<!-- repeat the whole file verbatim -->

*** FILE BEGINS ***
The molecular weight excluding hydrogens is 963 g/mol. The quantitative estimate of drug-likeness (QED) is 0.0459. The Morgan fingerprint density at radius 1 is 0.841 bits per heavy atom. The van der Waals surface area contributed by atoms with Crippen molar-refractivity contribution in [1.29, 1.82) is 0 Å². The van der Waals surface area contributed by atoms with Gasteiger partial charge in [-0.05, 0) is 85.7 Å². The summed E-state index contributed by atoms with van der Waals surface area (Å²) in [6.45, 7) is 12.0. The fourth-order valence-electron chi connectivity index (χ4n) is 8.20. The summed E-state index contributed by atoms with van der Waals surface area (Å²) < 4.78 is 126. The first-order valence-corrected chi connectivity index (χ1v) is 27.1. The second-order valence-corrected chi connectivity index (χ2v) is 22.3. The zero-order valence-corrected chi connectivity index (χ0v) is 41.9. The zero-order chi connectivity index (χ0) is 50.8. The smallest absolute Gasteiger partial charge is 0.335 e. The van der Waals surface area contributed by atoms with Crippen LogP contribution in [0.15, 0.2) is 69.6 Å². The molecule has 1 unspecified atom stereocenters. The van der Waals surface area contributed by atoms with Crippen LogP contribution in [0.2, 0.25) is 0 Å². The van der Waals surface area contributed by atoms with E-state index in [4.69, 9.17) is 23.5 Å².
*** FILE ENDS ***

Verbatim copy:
The molecular weight excluding hydrogens is 963 g/mol. The quantitative estimate of drug-likeness (QED) is 0.0459. The Morgan fingerprint density at radius 1 is 0.841 bits per heavy atom. The van der Waals surface area contributed by atoms with Crippen molar-refractivity contribution in [1.29, 1.82) is 0 Å². The van der Waals surface area contributed by atoms with Gasteiger partial charge in [-0.05, 0) is 85.7 Å². The summed E-state index contributed by atoms with van der Waals surface area (Å²) in [6.45, 7) is 12.0. The fourth-order valence-electron chi connectivity index (χ4n) is 8.20. The summed E-state index contributed by atoms with van der Waals surface area (Å²) < 4.78 is 126. The first-order valence-corrected chi connectivity index (χ1v) is 27.1. The second-order valence-corrected chi connectivity index (χ2v) is 22.3. The zero-order valence-corrected chi connectivity index (χ0v) is 41.9. The zero-order chi connectivity index (χ0) is 50.8. The smallest absolute Gasteiger partial charge is 0.335 e. The van der Waals surface area contributed by atoms with Crippen LogP contribution in [0.15, 0.2) is 69.6 Å². The molecule has 1 unspecified atom stereocenters. The van der Waals surface area contributed by atoms with Crippen LogP contribution in [0.2, 0.25) is 0 Å². The van der Waals surface area contributed by atoms with E-state index in [4.69, 9.17) is 23.5 Å².